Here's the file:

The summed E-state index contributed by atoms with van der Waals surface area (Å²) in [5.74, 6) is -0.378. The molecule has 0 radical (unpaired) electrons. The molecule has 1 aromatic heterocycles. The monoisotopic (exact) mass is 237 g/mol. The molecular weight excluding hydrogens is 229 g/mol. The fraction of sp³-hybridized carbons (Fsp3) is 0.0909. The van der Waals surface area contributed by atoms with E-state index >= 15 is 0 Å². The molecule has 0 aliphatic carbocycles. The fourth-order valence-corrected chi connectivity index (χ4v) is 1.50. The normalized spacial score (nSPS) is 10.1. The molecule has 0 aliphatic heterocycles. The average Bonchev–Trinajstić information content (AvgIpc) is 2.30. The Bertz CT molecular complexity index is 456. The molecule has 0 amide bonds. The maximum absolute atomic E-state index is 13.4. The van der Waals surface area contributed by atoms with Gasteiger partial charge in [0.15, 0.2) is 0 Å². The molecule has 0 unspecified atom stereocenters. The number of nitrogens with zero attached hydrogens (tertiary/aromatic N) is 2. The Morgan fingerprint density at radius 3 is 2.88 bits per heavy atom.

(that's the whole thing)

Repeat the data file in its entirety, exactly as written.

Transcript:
The summed E-state index contributed by atoms with van der Waals surface area (Å²) in [5.74, 6) is -0.378. The molecule has 0 radical (unpaired) electrons. The molecule has 1 aromatic heterocycles. The monoisotopic (exact) mass is 237 g/mol. The molecular weight excluding hydrogens is 229 g/mol. The fraction of sp³-hybridized carbons (Fsp3) is 0.0909. The van der Waals surface area contributed by atoms with E-state index >= 15 is 0 Å². The molecule has 0 aliphatic carbocycles. The fourth-order valence-corrected chi connectivity index (χ4v) is 1.50. The normalized spacial score (nSPS) is 10.1. The molecule has 0 aliphatic heterocycles. The average Bonchev–Trinajstić information content (AvgIpc) is 2.30. The Bertz CT molecular complexity index is 456. The molecule has 0 amide bonds. The maximum absolute atomic E-state index is 13.4. The van der Waals surface area contributed by atoms with Gasteiger partial charge in [0.15, 0.2) is 0 Å². The molecule has 0 unspecified atom stereocenters. The number of nitrogens with zero attached hydrogens (tertiary/aromatic N) is 2. The Morgan fingerprint density at radius 3 is 2.88 bits per heavy atom.